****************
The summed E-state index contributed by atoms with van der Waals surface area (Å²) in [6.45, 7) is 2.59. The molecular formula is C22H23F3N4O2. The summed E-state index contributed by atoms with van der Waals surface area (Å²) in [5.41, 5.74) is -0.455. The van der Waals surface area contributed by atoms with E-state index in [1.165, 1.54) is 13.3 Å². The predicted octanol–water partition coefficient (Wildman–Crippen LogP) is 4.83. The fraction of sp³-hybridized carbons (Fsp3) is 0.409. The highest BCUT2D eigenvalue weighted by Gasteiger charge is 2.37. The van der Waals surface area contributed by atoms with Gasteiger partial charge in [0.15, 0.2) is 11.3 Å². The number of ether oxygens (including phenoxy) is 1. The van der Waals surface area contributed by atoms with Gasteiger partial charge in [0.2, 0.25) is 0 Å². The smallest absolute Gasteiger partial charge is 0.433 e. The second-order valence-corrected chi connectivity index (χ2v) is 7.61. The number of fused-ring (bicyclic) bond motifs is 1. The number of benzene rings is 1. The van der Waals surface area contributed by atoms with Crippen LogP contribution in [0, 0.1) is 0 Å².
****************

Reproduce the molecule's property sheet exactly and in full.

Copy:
The summed E-state index contributed by atoms with van der Waals surface area (Å²) in [6.45, 7) is 2.59. The molecular formula is C22H23F3N4O2. The summed E-state index contributed by atoms with van der Waals surface area (Å²) in [5.41, 5.74) is -0.455. The van der Waals surface area contributed by atoms with E-state index in [1.165, 1.54) is 13.3 Å². The predicted octanol–water partition coefficient (Wildman–Crippen LogP) is 4.83. The fraction of sp³-hybridized carbons (Fsp3) is 0.409. The highest BCUT2D eigenvalue weighted by Gasteiger charge is 2.37. The van der Waals surface area contributed by atoms with Gasteiger partial charge in [0.15, 0.2) is 11.3 Å². The number of ether oxygens (including phenoxy) is 1. The van der Waals surface area contributed by atoms with Gasteiger partial charge in [0.2, 0.25) is 0 Å². The smallest absolute Gasteiger partial charge is 0.433 e. The second-order valence-corrected chi connectivity index (χ2v) is 7.61. The number of fused-ring (bicyclic) bond motifs is 1. The number of benzene rings is 1. The van der Waals surface area contributed by atoms with Crippen LogP contribution in [0, 0.1) is 0 Å².